Quality of Service
Quality of Service (QOS), an industry-wide initiative, enables more efficient use of the network. The Internet Engineering Task Force (IETF) has provided many documents in the form of Internet Drafts and Request for Comments (RFC) that outline such capabilities—including those provided by the Intserv, Diffserv, ISSLL, and RAP IETF working groups, among others.
The goal of Quality of Service is to provide preferential treatment to certain subsets of data, enabling that data to traverse the traditionally best-effort Internet or intranet with higher quality transmission. Quality of Service in Windows is a collection of components that enable differentiation and management of higher quality data transmissions across the network. The collection of QOS components included in Windows constitutes the Microsoft implementation of the IETF vision of Quality of Service.
Developers can use Quality of Service to:
- Create or retrofit mission-critical applications to operate as if network traffic conditions were ideal, even when the network is extremely congested.
- Create real-time applications, such as IP telephones or streaming multimedia, that receive transmission service that enables optimal functioning, regardless of traffic conditions between sender and receiver.
- Create or retrofit applications that are efficient network users, so that their transmissions adhere to agreed-upon characteristics. By doing so, every corner of a QOS-enabled network becomes more manageable and more efficiently used, taming the traditional TCP approach of "send all of it out as fast as possible" and its associated clogging effects.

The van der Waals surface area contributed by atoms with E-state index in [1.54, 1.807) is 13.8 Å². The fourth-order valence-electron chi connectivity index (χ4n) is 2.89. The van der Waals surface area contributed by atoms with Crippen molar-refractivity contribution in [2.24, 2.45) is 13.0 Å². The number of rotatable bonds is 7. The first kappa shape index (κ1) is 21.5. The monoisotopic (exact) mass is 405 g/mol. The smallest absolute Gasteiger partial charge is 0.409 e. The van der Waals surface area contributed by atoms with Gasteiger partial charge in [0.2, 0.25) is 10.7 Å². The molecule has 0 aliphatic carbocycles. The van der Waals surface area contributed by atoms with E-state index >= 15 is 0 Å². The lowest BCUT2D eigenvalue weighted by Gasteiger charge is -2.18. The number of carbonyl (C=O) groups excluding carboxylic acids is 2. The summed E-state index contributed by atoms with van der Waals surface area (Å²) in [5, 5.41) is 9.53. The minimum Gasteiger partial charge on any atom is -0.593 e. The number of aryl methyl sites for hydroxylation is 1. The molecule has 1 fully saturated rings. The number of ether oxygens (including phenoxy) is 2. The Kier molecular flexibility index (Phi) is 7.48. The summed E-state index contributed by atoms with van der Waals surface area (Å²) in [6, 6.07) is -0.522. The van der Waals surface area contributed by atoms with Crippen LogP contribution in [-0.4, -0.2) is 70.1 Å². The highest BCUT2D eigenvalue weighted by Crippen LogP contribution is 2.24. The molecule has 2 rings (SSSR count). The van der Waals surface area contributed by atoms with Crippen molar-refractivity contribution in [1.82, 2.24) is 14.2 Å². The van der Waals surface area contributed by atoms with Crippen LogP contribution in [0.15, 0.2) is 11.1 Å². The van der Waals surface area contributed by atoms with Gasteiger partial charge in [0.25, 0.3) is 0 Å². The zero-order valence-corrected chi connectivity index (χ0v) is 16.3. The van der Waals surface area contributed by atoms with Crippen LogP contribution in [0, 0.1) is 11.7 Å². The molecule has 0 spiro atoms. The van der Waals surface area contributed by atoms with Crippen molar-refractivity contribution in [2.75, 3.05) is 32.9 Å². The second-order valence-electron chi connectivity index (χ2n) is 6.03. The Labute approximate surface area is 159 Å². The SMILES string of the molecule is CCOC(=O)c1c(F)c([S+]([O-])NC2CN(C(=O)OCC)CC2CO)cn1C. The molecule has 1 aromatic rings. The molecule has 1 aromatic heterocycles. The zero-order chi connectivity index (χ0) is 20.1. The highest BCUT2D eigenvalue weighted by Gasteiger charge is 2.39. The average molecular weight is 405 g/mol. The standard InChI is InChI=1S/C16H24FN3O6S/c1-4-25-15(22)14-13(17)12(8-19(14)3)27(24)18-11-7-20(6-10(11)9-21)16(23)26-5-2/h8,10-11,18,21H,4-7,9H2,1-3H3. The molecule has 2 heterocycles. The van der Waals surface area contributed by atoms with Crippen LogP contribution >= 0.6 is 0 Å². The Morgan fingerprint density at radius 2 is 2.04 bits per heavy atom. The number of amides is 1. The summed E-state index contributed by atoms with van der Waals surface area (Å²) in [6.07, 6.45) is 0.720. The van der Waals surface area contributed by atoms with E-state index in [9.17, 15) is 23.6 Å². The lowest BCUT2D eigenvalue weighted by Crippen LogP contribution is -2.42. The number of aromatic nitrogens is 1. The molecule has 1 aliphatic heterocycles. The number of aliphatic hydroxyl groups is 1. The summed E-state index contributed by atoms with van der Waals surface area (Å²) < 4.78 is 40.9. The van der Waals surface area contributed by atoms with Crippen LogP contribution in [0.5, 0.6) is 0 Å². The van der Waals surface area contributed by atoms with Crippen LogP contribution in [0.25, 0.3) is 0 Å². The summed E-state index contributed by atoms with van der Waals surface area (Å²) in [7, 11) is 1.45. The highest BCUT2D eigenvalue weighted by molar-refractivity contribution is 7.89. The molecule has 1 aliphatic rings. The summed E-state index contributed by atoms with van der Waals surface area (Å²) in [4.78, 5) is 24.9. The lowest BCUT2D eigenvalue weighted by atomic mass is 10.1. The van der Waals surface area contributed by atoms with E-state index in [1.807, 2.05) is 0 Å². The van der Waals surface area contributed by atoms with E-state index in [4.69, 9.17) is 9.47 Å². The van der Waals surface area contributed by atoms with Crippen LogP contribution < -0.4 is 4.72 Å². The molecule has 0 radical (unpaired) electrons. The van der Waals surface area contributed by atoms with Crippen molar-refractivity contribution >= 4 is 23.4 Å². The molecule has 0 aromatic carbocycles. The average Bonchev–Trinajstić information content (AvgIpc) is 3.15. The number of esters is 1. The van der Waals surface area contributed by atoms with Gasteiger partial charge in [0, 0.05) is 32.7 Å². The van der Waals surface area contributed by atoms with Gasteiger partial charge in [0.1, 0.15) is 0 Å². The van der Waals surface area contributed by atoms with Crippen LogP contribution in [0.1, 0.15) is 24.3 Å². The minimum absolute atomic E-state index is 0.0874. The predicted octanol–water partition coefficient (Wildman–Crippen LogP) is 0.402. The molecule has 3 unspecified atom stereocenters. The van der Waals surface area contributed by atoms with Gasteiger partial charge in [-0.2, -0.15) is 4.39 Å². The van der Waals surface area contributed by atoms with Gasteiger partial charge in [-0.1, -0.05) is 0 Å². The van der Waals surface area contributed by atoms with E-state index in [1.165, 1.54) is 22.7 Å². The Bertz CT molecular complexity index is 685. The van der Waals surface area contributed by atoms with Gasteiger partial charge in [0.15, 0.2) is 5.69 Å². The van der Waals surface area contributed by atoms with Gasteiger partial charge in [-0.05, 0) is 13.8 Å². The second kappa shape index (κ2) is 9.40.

Quality of Service achieves these capabilities through programmatic interfaces, the cooperation of multiple components, and communication with network devices throughout the end-to-end network solution.
Programmable QOS components are designed for use by C/C++ programmers. Familiarity with Windows networking and Windows Sockets 2 programming is required.
Quality of Service requires Windows 2000 or later. RSVP Signaling and Admission Control Service (ACS) are supported only on Windows 2000 and are not implemented on subsequent versions of Windows. Also, certain QOS functions require administrative privilege to execute; such component requirements are specified where appropriate.
The Quality Windows Audio/Video Experience (qWAVE) API is available only in Windows Vista and later.
General information about Quality of Service.
Documentation of QOS functions, structures, and objects.
General information about qWAVE and documentation of its functions, structure, and objects.